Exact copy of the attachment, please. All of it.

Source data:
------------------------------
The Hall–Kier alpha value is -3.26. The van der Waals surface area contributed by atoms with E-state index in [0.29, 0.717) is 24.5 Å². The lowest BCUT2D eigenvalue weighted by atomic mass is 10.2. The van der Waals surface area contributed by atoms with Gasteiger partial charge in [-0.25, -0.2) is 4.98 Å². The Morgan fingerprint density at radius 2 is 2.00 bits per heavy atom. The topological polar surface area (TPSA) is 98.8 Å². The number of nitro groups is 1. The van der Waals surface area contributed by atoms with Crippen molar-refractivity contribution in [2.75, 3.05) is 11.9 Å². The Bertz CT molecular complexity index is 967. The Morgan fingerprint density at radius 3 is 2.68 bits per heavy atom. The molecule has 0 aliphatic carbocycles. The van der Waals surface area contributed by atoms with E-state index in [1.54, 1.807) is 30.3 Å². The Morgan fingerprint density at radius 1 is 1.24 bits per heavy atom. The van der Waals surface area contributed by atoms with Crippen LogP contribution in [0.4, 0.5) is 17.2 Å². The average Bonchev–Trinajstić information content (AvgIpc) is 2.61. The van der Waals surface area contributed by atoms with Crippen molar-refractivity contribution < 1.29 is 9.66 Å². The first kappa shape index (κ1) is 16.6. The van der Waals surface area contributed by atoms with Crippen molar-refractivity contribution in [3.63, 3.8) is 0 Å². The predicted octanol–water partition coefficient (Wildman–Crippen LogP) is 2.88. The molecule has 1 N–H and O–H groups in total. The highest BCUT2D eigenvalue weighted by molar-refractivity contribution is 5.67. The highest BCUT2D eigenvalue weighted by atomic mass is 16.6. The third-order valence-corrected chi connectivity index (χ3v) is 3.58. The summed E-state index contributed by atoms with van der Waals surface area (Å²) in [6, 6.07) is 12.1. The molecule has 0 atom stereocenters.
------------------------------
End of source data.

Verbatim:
The Hall–Kier alpha value is -3.26. The van der Waals surface area contributed by atoms with E-state index in [0.29, 0.717) is 24.5 Å². The lowest BCUT2D eigenvalue weighted by atomic mass is 10.2. The van der Waals surface area contributed by atoms with Gasteiger partial charge in [-0.25, -0.2) is 4.98 Å². The Morgan fingerprint density at radius 2 is 2.00 bits per heavy atom. The topological polar surface area (TPSA) is 98.8 Å². The number of nitro groups is 1. The van der Waals surface area contributed by atoms with Crippen molar-refractivity contribution in [2.75, 3.05) is 11.9 Å². The Bertz CT molecular complexity index is 967. The Morgan fingerprint density at radius 3 is 2.68 bits per heavy atom. The molecule has 0 aliphatic carbocycles. The van der Waals surface area contributed by atoms with E-state index in [1.54, 1.807) is 30.3 Å². The Morgan fingerprint density at radius 1 is 1.24 bits per heavy atom. The van der Waals surface area contributed by atoms with Crippen LogP contribution in [0.4, 0.5) is 17.2 Å². The average Bonchev–Trinajstić information content (AvgIpc) is 2.61. The van der Waals surface area contributed by atoms with Crippen molar-refractivity contribution < 1.29 is 9.66 Å². The first kappa shape index (κ1) is 16.6. The van der Waals surface area contributed by atoms with Crippen molar-refractivity contribution in [3.63, 3.8) is 0 Å². The predicted octanol–water partition coefficient (Wildman–Crippen LogP) is 2.88. The molecule has 1 N–H and O–H groups in total. The highest BCUT2D eigenvalue weighted by molar-refractivity contribution is 5.67. The highest BCUT2D eigenvalue weighted by atomic mass is 16.6. The third-order valence-corrected chi connectivity index (χ3v) is 3.58. The summed E-state index contributed by atoms with van der Waals surface area (Å²) in [6, 6.07) is 12.1. The molecule has 0 atom stereocenters.